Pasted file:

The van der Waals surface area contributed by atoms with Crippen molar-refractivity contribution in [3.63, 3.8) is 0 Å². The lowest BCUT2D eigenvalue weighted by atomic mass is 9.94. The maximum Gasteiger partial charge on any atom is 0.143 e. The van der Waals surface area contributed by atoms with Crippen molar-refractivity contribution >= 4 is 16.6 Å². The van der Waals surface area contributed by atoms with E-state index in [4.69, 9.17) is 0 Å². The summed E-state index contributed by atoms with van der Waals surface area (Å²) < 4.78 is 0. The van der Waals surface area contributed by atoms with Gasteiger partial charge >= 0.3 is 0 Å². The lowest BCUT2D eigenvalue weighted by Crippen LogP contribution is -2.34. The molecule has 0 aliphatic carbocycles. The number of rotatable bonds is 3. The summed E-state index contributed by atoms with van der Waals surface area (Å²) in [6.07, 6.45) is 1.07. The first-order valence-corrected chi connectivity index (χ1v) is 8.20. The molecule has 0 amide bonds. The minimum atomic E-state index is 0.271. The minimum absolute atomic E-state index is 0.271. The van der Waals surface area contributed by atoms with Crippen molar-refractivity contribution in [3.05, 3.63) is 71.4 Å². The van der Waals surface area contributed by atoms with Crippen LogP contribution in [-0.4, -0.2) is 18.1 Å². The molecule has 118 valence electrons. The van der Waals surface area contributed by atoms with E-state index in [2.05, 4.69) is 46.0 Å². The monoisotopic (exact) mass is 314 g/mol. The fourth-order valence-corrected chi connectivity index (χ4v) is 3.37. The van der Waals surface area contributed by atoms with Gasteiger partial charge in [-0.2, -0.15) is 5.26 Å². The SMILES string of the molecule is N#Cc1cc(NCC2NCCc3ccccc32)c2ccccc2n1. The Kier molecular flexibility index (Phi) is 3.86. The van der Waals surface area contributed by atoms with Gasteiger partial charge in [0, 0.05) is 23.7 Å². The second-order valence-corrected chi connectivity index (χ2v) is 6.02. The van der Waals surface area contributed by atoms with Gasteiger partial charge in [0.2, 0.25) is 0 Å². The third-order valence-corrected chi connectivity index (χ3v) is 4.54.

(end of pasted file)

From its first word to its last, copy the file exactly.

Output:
The van der Waals surface area contributed by atoms with Crippen molar-refractivity contribution in [3.63, 3.8) is 0 Å². The lowest BCUT2D eigenvalue weighted by atomic mass is 9.94. The maximum Gasteiger partial charge on any atom is 0.143 e. The van der Waals surface area contributed by atoms with Crippen molar-refractivity contribution >= 4 is 16.6 Å². The van der Waals surface area contributed by atoms with E-state index in [4.69, 9.17) is 0 Å². The summed E-state index contributed by atoms with van der Waals surface area (Å²) < 4.78 is 0. The van der Waals surface area contributed by atoms with Gasteiger partial charge >= 0.3 is 0 Å². The lowest BCUT2D eigenvalue weighted by Crippen LogP contribution is -2.34. The molecule has 0 aliphatic carbocycles. The number of rotatable bonds is 3. The summed E-state index contributed by atoms with van der Waals surface area (Å²) in [6.07, 6.45) is 1.07. The first-order valence-corrected chi connectivity index (χ1v) is 8.20. The molecule has 0 amide bonds. The minimum atomic E-state index is 0.271. The minimum absolute atomic E-state index is 0.271. The van der Waals surface area contributed by atoms with Crippen molar-refractivity contribution in [3.05, 3.63) is 71.4 Å². The van der Waals surface area contributed by atoms with Crippen LogP contribution in [-0.4, -0.2) is 18.1 Å². The molecule has 118 valence electrons. The van der Waals surface area contributed by atoms with E-state index in [2.05, 4.69) is 46.0 Å². The monoisotopic (exact) mass is 314 g/mol. The fourth-order valence-corrected chi connectivity index (χ4v) is 3.37. The van der Waals surface area contributed by atoms with Gasteiger partial charge in [-0.2, -0.15) is 5.26 Å². The SMILES string of the molecule is N#Cc1cc(NCC2NCCc3ccccc32)c2ccccc2n1. The Kier molecular flexibility index (Phi) is 3.86. The van der Waals surface area contributed by atoms with Gasteiger partial charge in [0, 0.05) is 23.7 Å². The second-order valence-corrected chi connectivity index (χ2v) is 6.02. The van der Waals surface area contributed by atoms with Gasteiger partial charge in [0.2, 0.25) is 0 Å². The third-order valence-corrected chi connectivity index (χ3v) is 4.54.